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I can't figure what I am doing wrong with this std::all_of call.

I have a class Statistics:

class Statistics {
bool isDataSet() const { return m_data.size() > 0; }
std::vector<double> m_data;

Each instance of Statistics class corresponds to a certain object.

In another function in a different file I want to display statistics only if data has been initialized in all Statistics instances. I want to use std::all_of function in the following manner:

if( std::all_of(m_stats.begin(), m_stats.end(), &Statistics::isDataSet) ) {

where std::vector<Statistics*> m_stats.

The compiler reports error in that the 'predicate term does not evaluate to a function taking 1 arguments'. As far as I know, each class member passes this pointer as the first parameter, so Statistics::isDataSet() should actually be a function with 1 parameter. But std::all_of sees this wrong.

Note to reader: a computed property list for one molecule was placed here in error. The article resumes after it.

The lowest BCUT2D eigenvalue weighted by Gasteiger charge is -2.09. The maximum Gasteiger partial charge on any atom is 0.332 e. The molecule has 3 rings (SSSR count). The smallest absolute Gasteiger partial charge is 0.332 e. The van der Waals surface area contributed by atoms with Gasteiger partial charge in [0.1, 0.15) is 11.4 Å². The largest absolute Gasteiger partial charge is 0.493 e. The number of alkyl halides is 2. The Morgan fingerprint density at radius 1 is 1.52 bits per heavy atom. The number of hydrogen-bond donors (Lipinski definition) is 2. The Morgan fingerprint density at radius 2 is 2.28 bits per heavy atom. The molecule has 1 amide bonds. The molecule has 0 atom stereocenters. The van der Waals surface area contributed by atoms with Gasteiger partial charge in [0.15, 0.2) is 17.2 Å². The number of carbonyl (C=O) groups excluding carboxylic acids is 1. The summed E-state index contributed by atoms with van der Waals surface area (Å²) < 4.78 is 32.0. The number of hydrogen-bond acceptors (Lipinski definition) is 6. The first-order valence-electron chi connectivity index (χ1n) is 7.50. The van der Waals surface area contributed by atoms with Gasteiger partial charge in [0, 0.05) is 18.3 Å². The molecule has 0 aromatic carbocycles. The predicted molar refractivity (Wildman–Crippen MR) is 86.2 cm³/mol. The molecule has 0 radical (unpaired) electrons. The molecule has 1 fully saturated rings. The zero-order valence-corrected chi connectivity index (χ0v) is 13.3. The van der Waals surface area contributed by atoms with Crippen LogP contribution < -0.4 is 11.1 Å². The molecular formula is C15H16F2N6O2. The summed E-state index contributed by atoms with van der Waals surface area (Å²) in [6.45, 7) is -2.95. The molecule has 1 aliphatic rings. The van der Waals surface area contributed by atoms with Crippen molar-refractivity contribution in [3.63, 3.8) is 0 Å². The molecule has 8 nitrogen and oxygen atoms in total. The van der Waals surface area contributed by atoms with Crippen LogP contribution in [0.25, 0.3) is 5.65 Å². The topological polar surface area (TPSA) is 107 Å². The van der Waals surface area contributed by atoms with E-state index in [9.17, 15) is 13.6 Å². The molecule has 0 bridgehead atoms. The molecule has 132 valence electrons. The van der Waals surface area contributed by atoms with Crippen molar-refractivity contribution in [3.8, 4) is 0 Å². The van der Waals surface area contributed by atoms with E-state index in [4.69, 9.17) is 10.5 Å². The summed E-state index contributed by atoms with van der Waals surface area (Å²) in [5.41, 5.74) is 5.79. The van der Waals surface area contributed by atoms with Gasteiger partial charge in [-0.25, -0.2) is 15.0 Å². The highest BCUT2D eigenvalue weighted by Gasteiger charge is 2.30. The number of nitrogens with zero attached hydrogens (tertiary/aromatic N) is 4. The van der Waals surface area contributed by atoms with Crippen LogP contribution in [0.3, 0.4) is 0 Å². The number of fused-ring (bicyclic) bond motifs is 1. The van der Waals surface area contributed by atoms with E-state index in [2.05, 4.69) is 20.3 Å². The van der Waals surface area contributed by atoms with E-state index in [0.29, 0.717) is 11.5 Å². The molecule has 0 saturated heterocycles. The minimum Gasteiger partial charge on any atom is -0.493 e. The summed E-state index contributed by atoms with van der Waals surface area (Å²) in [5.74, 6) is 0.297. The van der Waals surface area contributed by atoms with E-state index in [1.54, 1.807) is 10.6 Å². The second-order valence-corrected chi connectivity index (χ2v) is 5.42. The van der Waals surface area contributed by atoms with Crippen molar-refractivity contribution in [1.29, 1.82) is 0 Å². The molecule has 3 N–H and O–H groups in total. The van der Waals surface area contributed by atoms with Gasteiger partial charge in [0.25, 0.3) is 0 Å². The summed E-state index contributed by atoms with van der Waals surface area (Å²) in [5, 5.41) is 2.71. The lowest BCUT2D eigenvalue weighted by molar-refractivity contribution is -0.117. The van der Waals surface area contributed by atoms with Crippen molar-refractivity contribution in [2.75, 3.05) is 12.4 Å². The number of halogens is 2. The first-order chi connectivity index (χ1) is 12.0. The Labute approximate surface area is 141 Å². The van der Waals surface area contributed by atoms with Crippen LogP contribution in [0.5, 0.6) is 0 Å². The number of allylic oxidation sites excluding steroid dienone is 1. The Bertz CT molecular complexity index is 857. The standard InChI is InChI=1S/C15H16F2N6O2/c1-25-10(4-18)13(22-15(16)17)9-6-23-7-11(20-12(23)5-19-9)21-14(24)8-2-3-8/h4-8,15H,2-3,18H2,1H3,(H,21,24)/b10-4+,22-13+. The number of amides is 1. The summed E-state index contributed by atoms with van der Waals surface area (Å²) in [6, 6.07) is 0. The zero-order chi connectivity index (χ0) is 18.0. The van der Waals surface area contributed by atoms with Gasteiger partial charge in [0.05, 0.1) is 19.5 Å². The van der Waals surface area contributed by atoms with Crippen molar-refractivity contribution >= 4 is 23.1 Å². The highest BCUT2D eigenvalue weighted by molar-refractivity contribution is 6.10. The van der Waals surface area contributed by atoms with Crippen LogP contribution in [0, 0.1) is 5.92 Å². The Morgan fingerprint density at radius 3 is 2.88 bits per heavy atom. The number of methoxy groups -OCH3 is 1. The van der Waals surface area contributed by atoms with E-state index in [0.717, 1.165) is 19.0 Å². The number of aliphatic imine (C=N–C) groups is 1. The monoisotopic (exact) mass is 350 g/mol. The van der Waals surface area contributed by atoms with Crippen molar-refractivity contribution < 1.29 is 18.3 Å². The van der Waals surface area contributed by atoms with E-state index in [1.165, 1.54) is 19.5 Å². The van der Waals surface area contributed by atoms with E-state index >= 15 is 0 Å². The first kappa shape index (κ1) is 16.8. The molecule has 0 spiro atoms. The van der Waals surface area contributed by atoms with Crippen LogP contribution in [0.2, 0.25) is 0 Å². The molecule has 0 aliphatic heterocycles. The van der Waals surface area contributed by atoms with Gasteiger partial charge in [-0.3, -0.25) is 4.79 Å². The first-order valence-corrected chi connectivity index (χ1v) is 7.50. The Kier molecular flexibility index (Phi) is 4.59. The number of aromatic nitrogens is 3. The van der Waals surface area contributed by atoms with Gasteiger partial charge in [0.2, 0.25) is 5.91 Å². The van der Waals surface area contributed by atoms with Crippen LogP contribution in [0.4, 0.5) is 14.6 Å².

Am I wrong in my assumption that Statistics::isDataSet() should be accepted as a function with 1 parameter in std::all_of()?

share|improve this question
up vote 6 down vote accepted


std::bind(&Statistics::isDataSet, std::placeholders::_1)


[](const Statistics& s) { return s.isDataSet(); }

instead of &Statistics::isDataSet in call to all_of. latter expect a callable type (as predicate) and will pass an instance of Statistics to it. Specifying member-function w/o instance obviously not enough to make a call

share|improve this answer
+1, the latter is more intuitive to the non-bind-crowd, but both are viable. – WhozCraig Jan 22 '13 at 14:57
Thanks! [](const Statistics* s) { return s->isDataSet(); } also did the trick! Why doesn't [x]() {return x->isDtaSet();} work? – Pavlo Dyban Jan 22 '13 at 15:00
@PavloDyban the last lambda is a nulary callable object (function) actually, but unary predicate expected – zaufi Jan 22 '13 at 15:01
@WhozCraig You're right, thanks again! Question closed. – Pavlo Dyban Jan 22 '13 at 15:02
Another option is std::mem_fun(&Statistics::isDataSet). It's less flexible and it's deprecated in C++11, but it's more concise for the cases it does apply to. – Steve Jessop Jan 22 '13 at 16:03

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